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Just so you all know, i did a search but never seemed to get the answer (or more likely i just didn't understand it.)

age old problem - I have a brand new overpriced Toyo as my spare and would like to use it up. You know what's coming - i dont want to buy 3 of these so my plan is one brand on the front/one brand on the back (all measurements the same of course!)

NOW - i know all responses to this question have been "hmm maybe not. not good to mix brands on any 4WD or AWD cars"

BUT i thought my 2012 rav4 is always in 2 WD Unless it starts to slip then it snaps into 4WD, then when danger is over, back to 2WD, SO if this is true then are mixed brands really a problem on what seems to be a mostly 2WD 2012 rav4?

thank you
Hoss
 

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The tire situation actually involves using tires of the same diameter on the front and of the same diameter on the rear, If you use your Toyo on the front you should use another equivalent new Toyo also on the front. You should be able to use two equivalent tires of another brand on the rear. The same brand recommendation is because two equivalent tires of the same brand should be of the same diameter. One problem with all of that is when rotating tires one obviously should rotate front-to-front and rear-to rear, which may not balance out wear as well as using all four same brand and equivalent tires.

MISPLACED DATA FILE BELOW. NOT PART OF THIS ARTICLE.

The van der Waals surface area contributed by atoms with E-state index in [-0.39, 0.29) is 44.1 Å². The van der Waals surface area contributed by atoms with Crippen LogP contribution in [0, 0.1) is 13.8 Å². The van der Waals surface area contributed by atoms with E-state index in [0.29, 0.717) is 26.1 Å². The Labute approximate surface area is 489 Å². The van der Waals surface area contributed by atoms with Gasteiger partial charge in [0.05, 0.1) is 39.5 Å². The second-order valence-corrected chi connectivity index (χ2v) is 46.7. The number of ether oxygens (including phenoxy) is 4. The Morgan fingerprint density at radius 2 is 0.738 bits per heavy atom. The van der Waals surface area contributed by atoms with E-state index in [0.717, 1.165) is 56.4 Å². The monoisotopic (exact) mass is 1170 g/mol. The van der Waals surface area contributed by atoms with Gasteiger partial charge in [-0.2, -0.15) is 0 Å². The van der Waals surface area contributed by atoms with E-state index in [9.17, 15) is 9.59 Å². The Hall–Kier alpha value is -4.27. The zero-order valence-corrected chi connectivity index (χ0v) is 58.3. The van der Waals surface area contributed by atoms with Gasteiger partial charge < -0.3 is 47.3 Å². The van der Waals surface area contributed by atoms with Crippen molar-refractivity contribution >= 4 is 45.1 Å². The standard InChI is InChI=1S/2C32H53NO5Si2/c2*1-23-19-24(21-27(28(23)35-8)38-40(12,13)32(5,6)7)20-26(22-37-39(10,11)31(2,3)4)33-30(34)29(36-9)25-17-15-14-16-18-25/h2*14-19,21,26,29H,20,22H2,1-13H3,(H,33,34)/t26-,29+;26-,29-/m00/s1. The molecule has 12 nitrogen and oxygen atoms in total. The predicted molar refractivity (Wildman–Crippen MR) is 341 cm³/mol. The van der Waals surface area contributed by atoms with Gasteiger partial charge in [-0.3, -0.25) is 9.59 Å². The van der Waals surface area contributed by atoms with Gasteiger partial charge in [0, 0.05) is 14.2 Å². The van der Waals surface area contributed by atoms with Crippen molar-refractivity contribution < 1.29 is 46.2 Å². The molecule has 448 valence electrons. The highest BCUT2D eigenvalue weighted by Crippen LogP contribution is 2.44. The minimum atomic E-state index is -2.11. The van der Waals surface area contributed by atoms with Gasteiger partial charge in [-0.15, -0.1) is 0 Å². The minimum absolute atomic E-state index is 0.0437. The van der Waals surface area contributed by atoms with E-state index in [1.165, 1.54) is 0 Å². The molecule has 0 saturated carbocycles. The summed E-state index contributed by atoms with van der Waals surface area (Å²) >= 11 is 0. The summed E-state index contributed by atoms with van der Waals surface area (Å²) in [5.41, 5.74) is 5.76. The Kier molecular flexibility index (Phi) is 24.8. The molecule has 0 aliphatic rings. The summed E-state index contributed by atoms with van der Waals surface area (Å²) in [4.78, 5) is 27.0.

Personally I sometimes wonder whether the situation isn't somewhat overblown. Much of our driving is done on mountain and other roads with lots of curves, which means that the various wheels very frequently rotate at different speeds anyway. It would seem that the same diameter situation is much more important with a lot of straight line driving especially on highways.
 

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Just so you all know, i did a search but never seemed to get the answer (or more likely i just didn't understand it.)

age old problem - I have a brand new overpriced Toyo as my spare and would like to use it up. You know what's coming - i dont want to buy 3 of these so my plan is one brand on the front/one brand on the back (all measurements the same of course!)

NOW - i know all responses to this question have been "hmm maybe not. not good to mix brands on any 4WD or AWD cars"

BUT i thought my 2012 rav4 is always in 2 WD Unless it starts to slip then it snaps into 4WD, then when danger is over, back to 2WD, SO if this is true then are mixed brands really a problem on what seems to be a mostly 2WD 2012 rav4?

thank you
Hoss
I have a base with the matching spare rear tire. When new I rotated the 5th (spare) every time I did my rotation and wore all 5 down.

I had some rear end alignment issues (neg camber eating away the inside edge) and bought 2 or 3 used tires. Mixed brands but the same size. Actual tire size from make to make even P metric to LT vary. Looked up the specs to make sure that the used tires where the same size. Ran those for the rest of the reason till I swapped to my winter tires/wheels and got 4 new tires in the spring. Kept the best tire of the mix for the spare. Now I have a 40% spare, that no longer gets used.

I had no issue with the drive train. The owners manual states that tries need to be within 2%(?) diameter of each other. Made the calculation before and that is a pretty big range. If over the car will not go into 4wd.

Though in high traction situations the part time 4wd only uses the 2 front wheels for propulsion most of the time, EVERY TIME you take off from a start, the car engages 4wd till you get up to 25(?) mph.